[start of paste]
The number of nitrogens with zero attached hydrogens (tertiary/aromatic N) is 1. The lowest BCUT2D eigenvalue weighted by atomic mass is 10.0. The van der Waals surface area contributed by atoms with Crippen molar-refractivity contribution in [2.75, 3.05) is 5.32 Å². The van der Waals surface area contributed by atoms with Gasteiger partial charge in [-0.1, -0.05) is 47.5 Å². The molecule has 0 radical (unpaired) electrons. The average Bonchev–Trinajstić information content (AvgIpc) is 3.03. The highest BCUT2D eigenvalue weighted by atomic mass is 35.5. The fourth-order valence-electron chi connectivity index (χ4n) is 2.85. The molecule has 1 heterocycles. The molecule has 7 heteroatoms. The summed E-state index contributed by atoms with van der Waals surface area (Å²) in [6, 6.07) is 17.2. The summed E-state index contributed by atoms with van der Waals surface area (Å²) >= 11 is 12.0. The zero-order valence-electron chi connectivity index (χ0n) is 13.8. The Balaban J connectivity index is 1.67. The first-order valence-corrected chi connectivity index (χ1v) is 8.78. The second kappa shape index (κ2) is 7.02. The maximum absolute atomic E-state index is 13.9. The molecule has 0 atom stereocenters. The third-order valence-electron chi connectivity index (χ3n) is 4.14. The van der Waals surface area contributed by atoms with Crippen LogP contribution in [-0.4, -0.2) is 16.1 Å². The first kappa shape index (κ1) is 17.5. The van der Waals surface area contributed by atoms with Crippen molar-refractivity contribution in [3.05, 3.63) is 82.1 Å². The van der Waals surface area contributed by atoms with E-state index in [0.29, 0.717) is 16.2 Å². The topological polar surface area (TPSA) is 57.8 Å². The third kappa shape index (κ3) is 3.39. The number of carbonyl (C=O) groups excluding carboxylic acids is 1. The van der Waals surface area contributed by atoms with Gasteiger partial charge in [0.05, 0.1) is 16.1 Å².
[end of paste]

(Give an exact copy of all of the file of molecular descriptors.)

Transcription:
The number of nitrogens with zero attached hydrogens (tertiary/aromatic N) is 1. The lowest BCUT2D eigenvalue weighted by atomic mass is 10.0. The van der Waals surface area contributed by atoms with Crippen molar-refractivity contribution in [2.75, 3.05) is 5.32 Å². The van der Waals surface area contributed by atoms with Gasteiger partial charge in [-0.1, -0.05) is 47.5 Å². The molecule has 0 radical (unpaired) electrons. The average Bonchev–Trinajstić information content (AvgIpc) is 3.03. The highest BCUT2D eigenvalue weighted by atomic mass is 35.5. The fourth-order valence-electron chi connectivity index (χ4n) is 2.85. The molecule has 1 heterocycles. The molecule has 7 heteroatoms. The summed E-state index contributed by atoms with van der Waals surface area (Å²) in [6, 6.07) is 17.2. The summed E-state index contributed by atoms with van der Waals surface area (Å²) >= 11 is 12.0. The zero-order valence-electron chi connectivity index (χ0n) is 13.8. The Balaban J connectivity index is 1.67. The first-order valence-corrected chi connectivity index (χ1v) is 8.78. The second kappa shape index (κ2) is 7.02. The maximum absolute atomic E-state index is 13.9. The molecule has 0 atom stereocenters. The third-order valence-electron chi connectivity index (χ3n) is 4.14. The van der Waals surface area contributed by atoms with Crippen LogP contribution in [-0.4, -0.2) is 16.1 Å². The first kappa shape index (κ1) is 17.5. The van der Waals surface area contributed by atoms with Crippen molar-refractivity contribution in [3.05, 3.63) is 82.1 Å². The van der Waals surface area contributed by atoms with E-state index in [0.29, 0.717) is 16.2 Å². The topological polar surface area (TPSA) is 57.8 Å². The third kappa shape index (κ3) is 3.39. The number of carbonyl (C=O) groups excluding carboxylic acids is 1. The van der Waals surface area contributed by atoms with Gasteiger partial charge in [0.05, 0.1) is 16.1 Å².